This Ramadan, don’t ever think that you’re too busy to help someone—too hungry, too tired or too focused on praying or making dhikr that you reach a point where you feel as though others’ needs or problems aren’t worth your time (a phenomenon Sidi Usama Canon refers to as “spiritual bypassing”) or that what you’re doing is more important than someone else’s worry. Never think that the strengthening of your relationship with God and your service and help to people are mutually exclusive practices. When someone comes to you with a question or request, don’t brush them aside or think that it can wait until after Ramadan for you to respond, or for when you have time. You only have time. 

This Ramadan, be as selfless as possible. Be there for your brothers and sisters. Make them feel loved and welcomed as they deserve to be. Be present and accessible. Without doubt, you will be busy immersed in different acts of worship, but don’t ever forget that showing kindness, mercy and service to others is in itself a hefty kind of worship.

The Prophet (peace and blessings be upon him), had calmly turned someone away just once out of his immense love, devotion and concern for the community. Even then, God reminded him to not do so. Who are we, then, to turn away from others for matters that concern only us?

Mr. Carnegie, meet the Prophet.

You’d be hard pressed to find a book with a more shallow title than Dale Carnegie’s ‘How to Win Friends and Influence People.’ It sounds like a great way to boost your self-esteem and learn some manipulative business tricks that Carnegie himself used to get rich. It’s an interesting book written by a prolific personal development author and it’s especially interesting to read its concrete pointers through a ‘Muhammedan’ lens. A book about desirable personal traits is unnecessary to validate what the Prophet taught in terms of perfecting human conduct. It is, instead, fascinating to reflect on how eternal these noble qualities are – a book written in 1936 is the basis of corporate training programs to this day, and the seerah, of the Prophet, the best how-to-guide anyone could ask for, holds weight to this day, and will until the end of time.

Carnegie talks about things we can do to show we actually care about people. He describes our names as the sweetest sound to our ears. If you know people like hearing their names, isn’t it worth expending some effort to remember them of the people we meet? The Prophet’s love for people was so explicit that literally everyone thought they were closest to him. When Carnegie paints the picture of an ideal listener, I bet a Muslim’s first thought is the habit of the Prophet, who would turn his entire body towards those he was listening to. It’s a difficult practice given the amount of distractions we have, but it would be near impossible for the person who is talking to feel like they’re not being heard. Carnegie retold an incident in which he was sure a friend had mistaken a Shakespeare quote for a Bible passage, and was sure of this error, but was advised to not correct his friend in public. The Prophet explicitly described the value of relationships between people, advising against oppressing, humiliating, or looking down upon anyone.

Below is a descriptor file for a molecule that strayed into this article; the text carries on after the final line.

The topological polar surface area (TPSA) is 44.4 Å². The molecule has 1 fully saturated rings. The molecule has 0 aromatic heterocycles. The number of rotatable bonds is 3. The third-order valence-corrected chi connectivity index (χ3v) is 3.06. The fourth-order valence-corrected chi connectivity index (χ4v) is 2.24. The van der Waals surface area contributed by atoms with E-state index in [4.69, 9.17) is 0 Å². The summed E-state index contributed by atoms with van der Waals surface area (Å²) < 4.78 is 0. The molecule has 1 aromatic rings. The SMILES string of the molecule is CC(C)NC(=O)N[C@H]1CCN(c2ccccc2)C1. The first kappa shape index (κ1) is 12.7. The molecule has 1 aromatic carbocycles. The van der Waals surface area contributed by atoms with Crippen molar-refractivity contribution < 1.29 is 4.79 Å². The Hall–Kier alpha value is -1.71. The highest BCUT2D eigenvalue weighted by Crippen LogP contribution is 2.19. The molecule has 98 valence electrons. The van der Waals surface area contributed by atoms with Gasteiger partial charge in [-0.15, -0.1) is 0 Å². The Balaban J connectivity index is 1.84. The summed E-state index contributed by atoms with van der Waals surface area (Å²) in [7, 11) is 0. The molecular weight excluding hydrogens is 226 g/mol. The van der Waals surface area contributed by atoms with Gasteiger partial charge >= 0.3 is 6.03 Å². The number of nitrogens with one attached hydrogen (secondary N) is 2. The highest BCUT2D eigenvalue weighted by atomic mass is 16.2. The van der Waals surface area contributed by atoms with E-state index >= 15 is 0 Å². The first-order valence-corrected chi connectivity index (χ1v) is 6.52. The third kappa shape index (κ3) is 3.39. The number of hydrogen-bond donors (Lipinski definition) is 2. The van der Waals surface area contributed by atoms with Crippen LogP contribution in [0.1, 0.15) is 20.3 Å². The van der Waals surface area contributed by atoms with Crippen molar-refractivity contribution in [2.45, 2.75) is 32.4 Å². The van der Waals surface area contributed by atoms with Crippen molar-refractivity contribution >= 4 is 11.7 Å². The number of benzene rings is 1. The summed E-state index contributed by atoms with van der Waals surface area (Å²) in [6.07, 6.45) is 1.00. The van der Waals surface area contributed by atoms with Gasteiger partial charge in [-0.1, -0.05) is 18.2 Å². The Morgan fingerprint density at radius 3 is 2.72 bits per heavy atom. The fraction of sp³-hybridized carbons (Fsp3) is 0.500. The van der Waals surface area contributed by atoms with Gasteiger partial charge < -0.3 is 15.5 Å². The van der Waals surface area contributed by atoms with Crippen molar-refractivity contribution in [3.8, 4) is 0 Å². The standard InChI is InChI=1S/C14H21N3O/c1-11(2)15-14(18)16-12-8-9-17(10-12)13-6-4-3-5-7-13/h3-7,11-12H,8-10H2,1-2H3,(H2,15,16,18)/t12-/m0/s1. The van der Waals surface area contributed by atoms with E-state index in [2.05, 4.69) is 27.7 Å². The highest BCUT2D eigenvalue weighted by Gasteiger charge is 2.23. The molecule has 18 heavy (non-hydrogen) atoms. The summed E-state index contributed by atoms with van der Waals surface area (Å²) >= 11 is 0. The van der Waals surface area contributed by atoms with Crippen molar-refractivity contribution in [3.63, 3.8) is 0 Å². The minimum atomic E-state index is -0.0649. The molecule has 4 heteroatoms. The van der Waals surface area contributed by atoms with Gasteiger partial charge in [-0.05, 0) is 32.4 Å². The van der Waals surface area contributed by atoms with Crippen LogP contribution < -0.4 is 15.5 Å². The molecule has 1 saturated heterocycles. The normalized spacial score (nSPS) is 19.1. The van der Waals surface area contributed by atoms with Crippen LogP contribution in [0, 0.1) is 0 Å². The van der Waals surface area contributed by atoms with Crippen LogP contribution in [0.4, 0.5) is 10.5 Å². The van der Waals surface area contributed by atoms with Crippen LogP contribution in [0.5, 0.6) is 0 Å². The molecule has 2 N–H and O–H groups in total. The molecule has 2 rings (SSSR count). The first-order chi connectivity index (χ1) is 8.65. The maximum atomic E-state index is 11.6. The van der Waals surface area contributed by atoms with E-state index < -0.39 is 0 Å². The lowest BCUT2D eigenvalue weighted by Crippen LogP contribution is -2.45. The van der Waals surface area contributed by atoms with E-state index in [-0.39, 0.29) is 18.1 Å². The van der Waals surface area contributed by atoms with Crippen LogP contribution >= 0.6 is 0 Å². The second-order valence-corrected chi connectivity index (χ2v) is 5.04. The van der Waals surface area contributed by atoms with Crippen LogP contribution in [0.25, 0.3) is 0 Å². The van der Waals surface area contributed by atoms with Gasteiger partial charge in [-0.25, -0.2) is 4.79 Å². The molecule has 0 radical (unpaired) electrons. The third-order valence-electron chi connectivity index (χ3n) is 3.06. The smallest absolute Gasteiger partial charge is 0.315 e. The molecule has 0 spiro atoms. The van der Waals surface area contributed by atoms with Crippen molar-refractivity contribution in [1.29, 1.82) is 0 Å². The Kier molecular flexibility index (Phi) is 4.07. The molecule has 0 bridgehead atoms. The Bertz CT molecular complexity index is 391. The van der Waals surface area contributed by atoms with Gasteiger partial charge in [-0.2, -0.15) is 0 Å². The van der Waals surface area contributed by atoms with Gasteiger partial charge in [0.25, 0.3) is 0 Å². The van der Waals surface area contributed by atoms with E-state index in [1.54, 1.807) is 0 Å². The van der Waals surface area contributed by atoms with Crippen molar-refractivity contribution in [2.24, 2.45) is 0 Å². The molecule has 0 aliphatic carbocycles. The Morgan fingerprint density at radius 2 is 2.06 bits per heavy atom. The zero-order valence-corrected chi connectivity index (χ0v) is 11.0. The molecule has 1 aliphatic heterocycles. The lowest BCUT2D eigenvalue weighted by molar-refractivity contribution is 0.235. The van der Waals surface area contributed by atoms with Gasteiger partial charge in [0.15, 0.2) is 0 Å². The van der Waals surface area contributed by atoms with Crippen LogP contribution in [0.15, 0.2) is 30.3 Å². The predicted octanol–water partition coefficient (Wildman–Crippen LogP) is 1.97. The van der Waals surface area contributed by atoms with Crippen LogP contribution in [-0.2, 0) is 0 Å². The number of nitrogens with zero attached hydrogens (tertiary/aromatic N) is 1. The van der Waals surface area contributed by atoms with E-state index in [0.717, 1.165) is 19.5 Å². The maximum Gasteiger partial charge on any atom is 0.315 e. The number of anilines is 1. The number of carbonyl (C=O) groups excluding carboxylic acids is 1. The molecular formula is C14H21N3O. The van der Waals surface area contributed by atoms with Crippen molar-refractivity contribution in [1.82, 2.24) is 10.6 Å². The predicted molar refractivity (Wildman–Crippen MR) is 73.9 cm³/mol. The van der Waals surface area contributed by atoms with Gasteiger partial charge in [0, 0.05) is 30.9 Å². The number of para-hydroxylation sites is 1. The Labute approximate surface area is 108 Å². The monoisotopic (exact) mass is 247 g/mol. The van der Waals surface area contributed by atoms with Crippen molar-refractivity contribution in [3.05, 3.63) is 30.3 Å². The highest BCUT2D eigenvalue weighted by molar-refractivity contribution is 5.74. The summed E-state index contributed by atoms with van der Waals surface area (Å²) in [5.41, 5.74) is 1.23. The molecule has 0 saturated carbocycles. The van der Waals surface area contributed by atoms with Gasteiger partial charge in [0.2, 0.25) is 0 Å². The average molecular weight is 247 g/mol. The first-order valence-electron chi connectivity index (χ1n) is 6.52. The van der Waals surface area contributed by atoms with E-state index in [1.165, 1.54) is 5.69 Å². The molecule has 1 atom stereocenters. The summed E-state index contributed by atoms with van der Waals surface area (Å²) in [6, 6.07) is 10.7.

It’s hard to swallow when others dismiss Islam as an archaic (read: ‘non-Western’) way of life. Islam is moral uprightness and impeccable character that was personified by the Prophet, whose example is timeless. It is what could unite endlessly feuding tribes in 7th century Arabia, and is also what can make anyone the coolest kid in school. Not the jerks that stuff kids into lockers (does that actually happen outside of 90’s teen sitcoms?), but the ones who are thoughtful enough to sit with the new kid at lunch. We have only the time of our short lives to treat people well, and to wait for the day to drink from the Prophet’s hands, inshAllah. But rest assured, his legacy lives on in all of the positive attributes we see in people. What mattered most to him still holds all the meaning in the world today, and that’s a connection we can forge with God through him until the day we die.

-Written by Barq (برق), Arabic for ‘lightning.’ This pen name is being adopted by the author to honor the legacy of graduated MSA author Raad (رعد), Arabic for ‘thunder.’  You can view an example of Raad’s past work here.


By: Hussein Sheikh-Aden

Pondering in seclusion was a man,
who would receive wahi from the One.
He was given a Divine command.
Told to ‘Read!'; but decided to run.

Muhammad(saws), leapt from the cave.
Escaped the darkness; headed home.
Ran to his wife; asked her to save,
him from what he was shown.

He trembled in her embrace.
Told her, his innermost fears.
“A man like you, He shall not disgrace.”
Wisdom from all her years.

The Prophet(saws) gained strength
and accepted God’s call.
To spread the Truth,
of ‘La Illaha Ill Allah’.

Stood up big and tall,
in the face of his society.
Like an unwavering brick wall.
Preaching modesty, piety.

At first unsure and afraid.
Ultimately he accomplished his task.
We know of the sacrifices he made.
Nonetheless, I have a point to ask.

Don’t we all have a role to fill?
For all of us, He has a specific plan.
We could be an instrument of God’s will.

The Prophet(saws) is the highest of examples.
The greatest that can possibly be achieved.
Yet, we can draw parallels.
More than at first perceived.

At first we may not know our role,
our way in this big Universe.
This may put worry in our soul.
But trust in Him, as described in this verse:

Allah – there is no deity except Him. And upon Allah let the believers rely. — (Quran 64:13)

So we may first be confused, bewildered.
But always put your trust in and rely on Him.
And our aspirations will never be hindered.

Like a pious Muslim, we should all attempt to behave.
Putting the Prophet(saws) as our model.
Because in reality, our colleges and offices…
…may be our cave.